I’ll be the first to admit that 2020 was not my best year. Like most of you, I’m sure, I had high expectations at the outset. After all, I’d successfully retired early, successfully downsized in a remarkably efficient fashion to a large truck and suitable 5th wheel camper with my DH (Darling Husband).
Our anticipation of the next stage of our adventure was full of promise. We had lived and traveled for five years, marking off all the sites and escapades of the journey on our combined bucket list. We enjoyed volunteering, being outside, open campfire cooking, the life of carefree non-attachment, living as close to “off the grid” as we were comfortable with at the time.
But of course, all good things come to an end. I felt the need to settle down and take writing seriously once again. Around about Labor Day of 2019, my DH and I decided to settle down and purchase and brick and stick house. He chose Alabama. Specifically, northern Alabama, the foothills of the Appalachian Mountains.
I found the area to be not only beautiful but the scenic hiking trails spectacular. The residents here are warm, friendly, and welcoming. Our search for a house went well, even if we were outbid on several fronts as the home sellers’ market was hot when we arrived. It has long been my belief that these things work themselves out exactly as they should.
After three months, we purchased a few acres including the original farm homestead. The home had been lovingly refurbished, restored, and offered everything we were looking for. Plenty of space for our families to visit, an open layout for entertaining, and in a small town with a terrific community.
I made myself at home, made a few friends, joined a club or two, and began to settle in at the homestead.
Interesting that several of my new acquaintances, one of them my close neighbor, one of them the relative of the original homestead family, told me a story about a man who had drowned in the nearby lake.
The lake is man-made, extremely deep, and very cold. A beautiful spot for kayaking—one of my favorite pastimes. In fact, I became involved with a group of women who routinely went kayaking and then socialized over a shared lunch. This activity became a godsend as the pandemic forced many into isolation.
While learning about one another I shared with the group my story of growing up in a haunted house. And that sharing brought out stories of locals who had died by drowning in the lake.
Now if you’re wondering if the haunted house found me, well…it did.
My first night in the house, which was built more than 100 years ago, the lights in the kitchen came on by themselves. I saw the lights power on through our open bedroom door and ran to see if someone was in the kitchen.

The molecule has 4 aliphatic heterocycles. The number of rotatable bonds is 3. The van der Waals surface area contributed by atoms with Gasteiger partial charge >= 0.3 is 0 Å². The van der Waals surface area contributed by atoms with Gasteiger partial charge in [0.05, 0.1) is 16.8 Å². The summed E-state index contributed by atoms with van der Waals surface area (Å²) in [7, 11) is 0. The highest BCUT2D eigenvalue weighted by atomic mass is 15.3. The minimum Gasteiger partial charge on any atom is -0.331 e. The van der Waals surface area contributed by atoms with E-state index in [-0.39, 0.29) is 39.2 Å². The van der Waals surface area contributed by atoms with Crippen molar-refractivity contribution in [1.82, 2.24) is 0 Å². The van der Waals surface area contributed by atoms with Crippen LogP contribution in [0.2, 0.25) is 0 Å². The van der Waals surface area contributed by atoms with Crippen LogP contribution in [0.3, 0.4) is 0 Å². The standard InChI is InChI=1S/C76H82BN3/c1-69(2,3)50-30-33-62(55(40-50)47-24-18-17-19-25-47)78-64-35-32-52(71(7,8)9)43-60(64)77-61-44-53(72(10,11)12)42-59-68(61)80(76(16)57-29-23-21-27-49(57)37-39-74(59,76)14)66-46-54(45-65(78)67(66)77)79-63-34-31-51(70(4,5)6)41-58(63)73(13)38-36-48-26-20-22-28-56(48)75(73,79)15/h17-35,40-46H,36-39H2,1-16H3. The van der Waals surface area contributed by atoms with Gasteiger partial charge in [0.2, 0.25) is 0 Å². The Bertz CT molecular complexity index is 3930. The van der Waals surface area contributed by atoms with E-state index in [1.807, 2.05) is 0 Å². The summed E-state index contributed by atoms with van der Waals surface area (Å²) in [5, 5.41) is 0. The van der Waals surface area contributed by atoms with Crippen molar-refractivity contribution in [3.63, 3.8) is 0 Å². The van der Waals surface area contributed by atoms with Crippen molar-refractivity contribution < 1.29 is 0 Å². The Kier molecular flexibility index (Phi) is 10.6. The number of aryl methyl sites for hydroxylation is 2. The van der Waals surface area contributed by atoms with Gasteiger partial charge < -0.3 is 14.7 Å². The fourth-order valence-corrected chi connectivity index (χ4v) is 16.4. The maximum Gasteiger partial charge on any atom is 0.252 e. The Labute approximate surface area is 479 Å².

My DH had been sound asleep beside me, and no, I did not get him up as I thought it was merely bad wiring in an old house. Yes, we’d had an inspection, but it is possible to miss some things.
I turned off the lights and went back to bed.
Several nights later, the lights again awoke me after midnight. The following weeks I lived with dresser and cabinet drawers opening without reason. Returning to the house after a few hours away, the house often greeted us with misplaced items: keys, groceries, and personal items.
But none of this bothered me. I’d grown up in a haunted house, remember?
Then one day my neighbor stopped to chat, and as we sat visiting, simply passing the time of day, he shared the story of his uncle who had lived in the house when the lake was first made.
He told me his mother never believed the uncle, who had been visiting with his estranged wife attempting a reconciliation, would’ve left without telling her. He said how his mother refused to empty his closet or store his personal things since she knew in her heart he would return.
Well, he did return. To the original homestead house, sold twice over, where I now live.
My ghost is like an old family friend. He’s a quiet spirit, mostly well behaved, and genuinely polite. A spirit with a sense of humor.
When my DH acquired two feist puppies from a local friend, my ghost determined to help me train them.
I have to tell you it creeps me out to see the puppies run across the field and suddenly stop, sit and hold their paws up for obvious shaking. Then they lay on their backs to get tummy rubs before they bounce back and resume the run across the field. Weird.
About the Author
Born and raised in southeastern Pennsylvania and seasoned in west Texas, Ane traveled with her husband and enjoyed writing from wherever they roamed. Currently writing from Arely, Alabama, she is working on a Regency series Talk of the Ton, including three stories. There’s a New Earl in Town, a secret baby story, The Trouble with Harry, a woman disguised as a man to support her family whose employer falls in love with her, and Mismanaging the Marquess, about a widow who falls in love with the man who killed her husband.